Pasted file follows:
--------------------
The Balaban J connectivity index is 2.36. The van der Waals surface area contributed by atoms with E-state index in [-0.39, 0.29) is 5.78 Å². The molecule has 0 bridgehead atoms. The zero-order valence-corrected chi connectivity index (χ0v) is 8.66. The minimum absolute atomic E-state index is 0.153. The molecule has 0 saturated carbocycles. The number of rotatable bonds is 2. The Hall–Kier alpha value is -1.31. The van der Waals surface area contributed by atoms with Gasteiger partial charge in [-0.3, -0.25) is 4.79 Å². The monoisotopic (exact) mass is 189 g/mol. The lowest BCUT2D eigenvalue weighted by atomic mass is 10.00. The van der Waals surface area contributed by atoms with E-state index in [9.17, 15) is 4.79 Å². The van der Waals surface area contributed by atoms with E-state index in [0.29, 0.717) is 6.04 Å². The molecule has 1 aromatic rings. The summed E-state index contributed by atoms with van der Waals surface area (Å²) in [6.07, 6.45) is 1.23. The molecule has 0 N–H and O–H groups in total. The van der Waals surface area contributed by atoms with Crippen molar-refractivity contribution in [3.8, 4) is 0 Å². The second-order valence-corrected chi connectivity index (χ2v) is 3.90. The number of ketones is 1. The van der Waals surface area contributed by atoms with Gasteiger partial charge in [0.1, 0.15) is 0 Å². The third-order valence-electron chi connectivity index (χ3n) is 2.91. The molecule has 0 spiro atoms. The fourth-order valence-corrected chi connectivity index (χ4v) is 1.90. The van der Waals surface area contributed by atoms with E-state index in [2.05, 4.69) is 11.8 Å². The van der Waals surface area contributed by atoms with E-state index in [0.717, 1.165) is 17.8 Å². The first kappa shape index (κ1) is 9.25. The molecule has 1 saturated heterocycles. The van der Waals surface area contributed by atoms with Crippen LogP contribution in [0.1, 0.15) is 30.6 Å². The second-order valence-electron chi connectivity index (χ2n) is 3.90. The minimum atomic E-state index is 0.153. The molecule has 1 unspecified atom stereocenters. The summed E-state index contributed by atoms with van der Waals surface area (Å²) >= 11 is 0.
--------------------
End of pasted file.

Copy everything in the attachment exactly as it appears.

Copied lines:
The Balaban J connectivity index is 2.36. The van der Waals surface area contributed by atoms with E-state index in [-0.39, 0.29) is 5.78 Å². The molecule has 0 bridgehead atoms. The zero-order valence-corrected chi connectivity index (χ0v) is 8.66. The minimum absolute atomic E-state index is 0.153. The molecule has 0 saturated carbocycles. The number of rotatable bonds is 2. The Hall–Kier alpha value is -1.31. The van der Waals surface area contributed by atoms with Gasteiger partial charge in [-0.3, -0.25) is 4.79 Å². The monoisotopic (exact) mass is 189 g/mol. The lowest BCUT2D eigenvalue weighted by atomic mass is 10.00. The van der Waals surface area contributed by atoms with E-state index in [9.17, 15) is 4.79 Å². The van der Waals surface area contributed by atoms with E-state index in [0.29, 0.717) is 6.04 Å². The molecule has 1 aromatic rings. The summed E-state index contributed by atoms with van der Waals surface area (Å²) in [6.07, 6.45) is 1.23. The molecule has 0 N–H and O–H groups in total. The van der Waals surface area contributed by atoms with Crippen molar-refractivity contribution in [3.8, 4) is 0 Å². The second-order valence-corrected chi connectivity index (χ2v) is 3.90. The number of ketones is 1. The van der Waals surface area contributed by atoms with Gasteiger partial charge in [0.1, 0.15) is 0 Å². The third-order valence-electron chi connectivity index (χ3n) is 2.91. The molecule has 0 spiro atoms. The fourth-order valence-corrected chi connectivity index (χ4v) is 1.90. The van der Waals surface area contributed by atoms with E-state index in [2.05, 4.69) is 11.8 Å². The van der Waals surface area contributed by atoms with E-state index in [0.717, 1.165) is 17.8 Å². The first kappa shape index (κ1) is 9.25. The molecule has 1 saturated heterocycles. The van der Waals surface area contributed by atoms with Crippen LogP contribution in [0.1, 0.15) is 30.6 Å². The second-order valence-electron chi connectivity index (χ2n) is 3.90. The minimum atomic E-state index is 0.153. The molecule has 1 unspecified atom stereocenters. The summed E-state index contributed by atoms with van der Waals surface area (Å²) >= 11 is 0.